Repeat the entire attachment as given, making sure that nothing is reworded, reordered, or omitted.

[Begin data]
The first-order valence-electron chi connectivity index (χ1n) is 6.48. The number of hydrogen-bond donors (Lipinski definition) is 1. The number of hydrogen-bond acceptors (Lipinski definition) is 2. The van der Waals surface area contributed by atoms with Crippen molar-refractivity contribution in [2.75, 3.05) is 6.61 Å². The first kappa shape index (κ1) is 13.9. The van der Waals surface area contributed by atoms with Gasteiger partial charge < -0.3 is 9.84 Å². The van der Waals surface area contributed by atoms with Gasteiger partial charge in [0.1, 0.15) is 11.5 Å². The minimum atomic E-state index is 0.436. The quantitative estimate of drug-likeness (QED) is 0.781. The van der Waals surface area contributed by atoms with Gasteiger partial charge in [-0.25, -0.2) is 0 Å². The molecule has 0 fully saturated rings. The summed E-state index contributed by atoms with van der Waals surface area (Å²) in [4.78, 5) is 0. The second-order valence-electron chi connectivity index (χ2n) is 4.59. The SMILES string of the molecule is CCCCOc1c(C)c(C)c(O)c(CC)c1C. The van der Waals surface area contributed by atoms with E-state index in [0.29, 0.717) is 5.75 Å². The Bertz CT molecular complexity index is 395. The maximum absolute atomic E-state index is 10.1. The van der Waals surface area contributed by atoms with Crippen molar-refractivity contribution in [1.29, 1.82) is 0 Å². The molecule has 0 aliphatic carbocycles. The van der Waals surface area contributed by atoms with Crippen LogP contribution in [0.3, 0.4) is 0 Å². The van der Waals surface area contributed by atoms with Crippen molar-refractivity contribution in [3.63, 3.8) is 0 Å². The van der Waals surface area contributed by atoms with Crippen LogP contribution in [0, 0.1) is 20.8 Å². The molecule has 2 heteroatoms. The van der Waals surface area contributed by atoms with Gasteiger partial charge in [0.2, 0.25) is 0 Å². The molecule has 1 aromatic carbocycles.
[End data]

The first-order valence-electron chi connectivity index (χ1n) is 6.48. The number of hydrogen-bond donors (Lipinski definition) is 1. The number of hydrogen-bond acceptors (Lipinski definition) is 2. The van der Waals surface area contributed by atoms with Crippen molar-refractivity contribution in [2.75, 3.05) is 6.61 Å². The first kappa shape index (κ1) is 13.9. The van der Waals surface area contributed by atoms with Gasteiger partial charge < -0.3 is 9.84 Å². The van der Waals surface area contributed by atoms with Gasteiger partial charge in [0.1, 0.15) is 11.5 Å². The minimum atomic E-state index is 0.436. The quantitative estimate of drug-likeness (QED) is 0.781. The van der Waals surface area contributed by atoms with Gasteiger partial charge in [-0.25, -0.2) is 0 Å². The molecule has 0 fully saturated rings. The summed E-state index contributed by atoms with van der Waals surface area (Å²) in [4.78, 5) is 0. The second-order valence-electron chi connectivity index (χ2n) is 4.59. The SMILES string of the molecule is CCCCOc1c(C)c(C)c(O)c(CC)c1C. The van der Waals surface area contributed by atoms with E-state index in [0.29, 0.717) is 5.75 Å². The Bertz CT molecular complexity index is 395. The maximum absolute atomic E-state index is 10.1. The van der Waals surface area contributed by atoms with Crippen molar-refractivity contribution in [1.29, 1.82) is 0 Å². The molecule has 0 aliphatic carbocycles. The van der Waals surface area contributed by atoms with Crippen LogP contribution in [0.3, 0.4) is 0 Å². The van der Waals surface area contributed by atoms with Crippen molar-refractivity contribution in [3.63, 3.8) is 0 Å². The van der Waals surface area contributed by atoms with Crippen LogP contribution in [0, 0.1) is 20.8 Å². The molecule has 2 heteroatoms. The van der Waals surface area contributed by atoms with Gasteiger partial charge in [0.2, 0.25) is 0 Å². The molecule has 1 aromatic carbocycles.